Seeds of Change: Sustainable Agriculture

Often when we hear the phrases “eat your greens” or “eating healthy” we do not make the connection with creating a “greener” planet or a healthy climate. Yet, in Diet for a Hot Planet, Anna Lappe makes it clear that our food is inextricably linked with climate change. So often in hearing and learning about the climate crisis on our doorstep (although perhaps now the metaphor should be in our kitchen) I am left with a poignant feeling of despair. I get the sense that the forces perpetuating climate change are too great, and the opposition too meager. However, this book illuminated the incredible potential of sustainable agriculture locked within an otherwise bleak portrait of the future. According to her the current food system is responsible for roughly one third of all greenhouse gas emissions worldwide. It is to blame for most of the nitrous oxide and methane emissions (two of the most damaging greenhouse gasses). Yet, through changing the way we farm, eat, and dispose of our food, agriculture could sequester roughly forty percent of all current emissions. Rarely, if ever, have I discovered such an obvious change that could make a significant impact on our future.

Personally, these are some of the most hopeful facts I have heard. Not only that, but it is a solution that I, and others within the Dickinson community, are already taking part in directly at the College Farm. Though the farm I have attended the Pennsylvania Association for Sustainable Agriculture conference where I saw the backstage of a movement that has been growing throughout America and abroad. It has been popping up in the form of local farmers markets, cooking in popular restaurants, and taking seed in the grocery aisles now dedicated to “organics.” There are websites devoted to grassroots fundraising for “green” farms, and organizations created to cultivate a herd of young farmers. Just in the past year at Dickinson I have had a direct relationship with sustainable farming, learning its possibilities, successes and promise.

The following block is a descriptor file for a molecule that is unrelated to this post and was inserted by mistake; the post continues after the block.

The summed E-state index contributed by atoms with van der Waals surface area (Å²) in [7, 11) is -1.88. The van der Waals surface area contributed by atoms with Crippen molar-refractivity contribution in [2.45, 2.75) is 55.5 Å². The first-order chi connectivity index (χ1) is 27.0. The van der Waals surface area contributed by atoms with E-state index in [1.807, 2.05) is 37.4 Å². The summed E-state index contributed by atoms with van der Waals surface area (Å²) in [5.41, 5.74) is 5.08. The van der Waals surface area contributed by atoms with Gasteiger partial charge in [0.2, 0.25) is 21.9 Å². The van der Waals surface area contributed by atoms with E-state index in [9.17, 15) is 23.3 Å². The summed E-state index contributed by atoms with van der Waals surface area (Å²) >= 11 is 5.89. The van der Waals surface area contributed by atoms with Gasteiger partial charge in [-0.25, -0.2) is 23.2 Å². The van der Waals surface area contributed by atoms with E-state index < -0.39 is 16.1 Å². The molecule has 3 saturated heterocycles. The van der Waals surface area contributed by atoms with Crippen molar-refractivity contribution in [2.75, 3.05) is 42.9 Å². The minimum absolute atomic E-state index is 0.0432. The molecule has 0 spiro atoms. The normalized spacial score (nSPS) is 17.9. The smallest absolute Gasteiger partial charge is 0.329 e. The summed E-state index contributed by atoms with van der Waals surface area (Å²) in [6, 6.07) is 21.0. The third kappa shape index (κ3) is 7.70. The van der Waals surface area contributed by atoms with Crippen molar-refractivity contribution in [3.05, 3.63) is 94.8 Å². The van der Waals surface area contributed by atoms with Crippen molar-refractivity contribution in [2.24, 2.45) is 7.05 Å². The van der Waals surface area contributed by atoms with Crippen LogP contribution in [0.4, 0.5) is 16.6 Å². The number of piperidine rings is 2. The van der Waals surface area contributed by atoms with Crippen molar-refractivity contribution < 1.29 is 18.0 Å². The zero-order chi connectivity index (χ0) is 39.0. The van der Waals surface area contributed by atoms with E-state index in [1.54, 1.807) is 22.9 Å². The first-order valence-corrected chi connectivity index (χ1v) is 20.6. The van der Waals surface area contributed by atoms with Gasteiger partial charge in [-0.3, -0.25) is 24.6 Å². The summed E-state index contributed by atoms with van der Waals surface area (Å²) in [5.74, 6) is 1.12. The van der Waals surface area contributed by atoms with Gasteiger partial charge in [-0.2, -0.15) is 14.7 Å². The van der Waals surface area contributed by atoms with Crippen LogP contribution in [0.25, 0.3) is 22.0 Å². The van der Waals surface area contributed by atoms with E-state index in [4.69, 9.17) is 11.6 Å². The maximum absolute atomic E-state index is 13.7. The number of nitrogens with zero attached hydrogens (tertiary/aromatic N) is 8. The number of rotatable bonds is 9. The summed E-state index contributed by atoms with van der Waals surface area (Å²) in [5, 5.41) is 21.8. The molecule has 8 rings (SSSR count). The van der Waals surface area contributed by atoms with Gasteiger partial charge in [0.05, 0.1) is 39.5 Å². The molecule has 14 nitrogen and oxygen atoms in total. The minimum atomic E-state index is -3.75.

Personally, what is most exciting about sustainable agriculture are it’s many intersections with so many other crucial issues in our society, offering solutions to them as well. What we eat and where it comes from crosses the field to impact many of the systemic health problems and issues of social justice we as a society face. Industrial agriculture relies on petroleum-based, toxic chemicals, synthetic fertilizers and is generally heavily processed (think corn syrup). Two of the leading causes of death in America, heart disease and diabetes, are directly correlated with eating poorly. The process of industrial agriculture also requires farm workers. These workers are habitually some of the most marginalized Americans, often immigrants, at incredibly high risk for cancers and other serious health threats because of the toxins they encounter daily.